Wharton had outlined her house design according to the principles in her book The Decoration of Houses (1897). The house and gardens were an integral part of her life and she was proud of her achieve­ments. “The core of my life was under my roof, among my books and my intimate friends ... I am amazed at the success of my efforts. Decidedly, I’m a better landscape gardener than novelist.

    The exterior architects that Edith chose, Hoppin & Koen, used the Georgian-style Belton House (1684-1686) in the British county of Lincolnshire as a model for The Mount.

    The Mount, with its 35 rooms, four floors and formal gardens, was said to be a tad modest for a Gilded Age home!! So Wharton hired her friend Ogden Codman to do the building’s Italian and French interiors. This was appropriate since Codman was both a practising architect-interior decorator AND he had co-authored her The Décor­at­ion of Houses book. But he did not get along with the increasingly psychotic Teddy Wharton.

    Wharton usually work­ed in the morning while lying in bed.. so her bedroom was an important space. Visitors can still enjoy afternoon tea on the expansive terrace, an Italian element requested by Wharton. Then visitors enter the wood-panelled library where Edith worked in the after­noon. Her closest cultural friends – Sinclair Lewis, Henry James, Bern­ard Berenson and F Scott Fitzgerald– met her in this library. Her literary hero was Walt Whitman and the library still holds her annotated copies of his poetry books.

    Though the marriage eventually fell apart, the house succeeded - it helped her work. While living there Wharton wrote a book a year, in­cl­uding the big novel that would launch her into fame and wealth, The House of Mirth 1905. In it Lily Bart was a well-bred woman with­out money in New York’s fin de siècle high society. Wharton wrote of a stunning beauty who, though raised and educated to marry well, was running out of marrying years.

    Edith also wrote the following novels while living at the Mount: The Touchstone 1900; The Valley of Decision 1902; Sanctuary 1903; Madame de Treymes, 1906; The Fruit of the Tree 1907 and Ethan Frome 1911. She also wrote at least three important works of non-fiction: Italian Villas and Their Gardens, 1904; Italian Backgrounds, 1905 and A Motor-Flight Through France, 1908.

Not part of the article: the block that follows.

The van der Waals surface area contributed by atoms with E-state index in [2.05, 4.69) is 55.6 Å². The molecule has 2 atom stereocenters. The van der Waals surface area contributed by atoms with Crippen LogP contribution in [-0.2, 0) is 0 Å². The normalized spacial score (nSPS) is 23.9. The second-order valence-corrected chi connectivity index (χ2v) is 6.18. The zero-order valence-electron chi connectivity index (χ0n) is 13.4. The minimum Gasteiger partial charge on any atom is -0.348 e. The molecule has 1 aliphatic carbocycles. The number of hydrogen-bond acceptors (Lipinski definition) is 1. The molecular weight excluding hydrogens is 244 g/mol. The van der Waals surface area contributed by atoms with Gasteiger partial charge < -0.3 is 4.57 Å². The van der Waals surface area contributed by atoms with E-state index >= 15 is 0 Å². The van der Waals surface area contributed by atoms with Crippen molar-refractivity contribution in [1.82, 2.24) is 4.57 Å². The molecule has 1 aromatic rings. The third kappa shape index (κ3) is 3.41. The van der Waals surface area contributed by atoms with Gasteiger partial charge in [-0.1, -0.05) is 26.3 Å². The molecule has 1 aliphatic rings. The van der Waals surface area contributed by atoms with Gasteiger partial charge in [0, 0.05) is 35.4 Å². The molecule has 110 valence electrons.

So The Mount sustained Edith in that important and creative period, until Teddy’s mental ins­t­ab­­il­ity led to divorce. She sold the estate in 1911 and the couple div­orced two years later. Teddy moved in with his sister in a different Lenox house and Edith moved permanent­ly to France. “It was only at the Mount that I was really happy,” she later wrote in her memoir, A Backward Glance.

    Foxhollow School for Girls, which took over The Mount, closed down in 1976. For the next two decades, the property was taken over by Edith Wharton Restoration, used as the home of Shakespeare & Co.

    The Mount and its gardens, in Lenox, Ma

    Edith Wharton's library, The Mount

    Restoration of the estate did not begin until 1997. After years of hard use and little maintenance, the buildings were falling apart and the gardens were overgrown. In 2008 the Mount’s debt stood at $8.5m, owed to the bank that was threatening to foreclose on the house. A public Save the Mount campaign was urgently required. Eventually the Mount raised enough money to pay off its entire debt. Thankfully the $2.6m purchase of a coll­ect­ion of books Wharton had once owned herself, while exorbitant, brought her books back home.

    The Mount be­came a National Histor­ic Landmark; and it also became an autobio­graph­ical house that specifically embodied the soul of its creator. Now the Mount is available to anyone who wants to drive across New England to Lenox. And so far 40,000+ people have visited this year, following the tours listed. Additionally the Mount invited theat­re comp­anies, prominent writers and int­el­l­ectuals to come and give lectures to sold-out auditoriums. Clearly there was a great hunger for intellectual content in Lenox.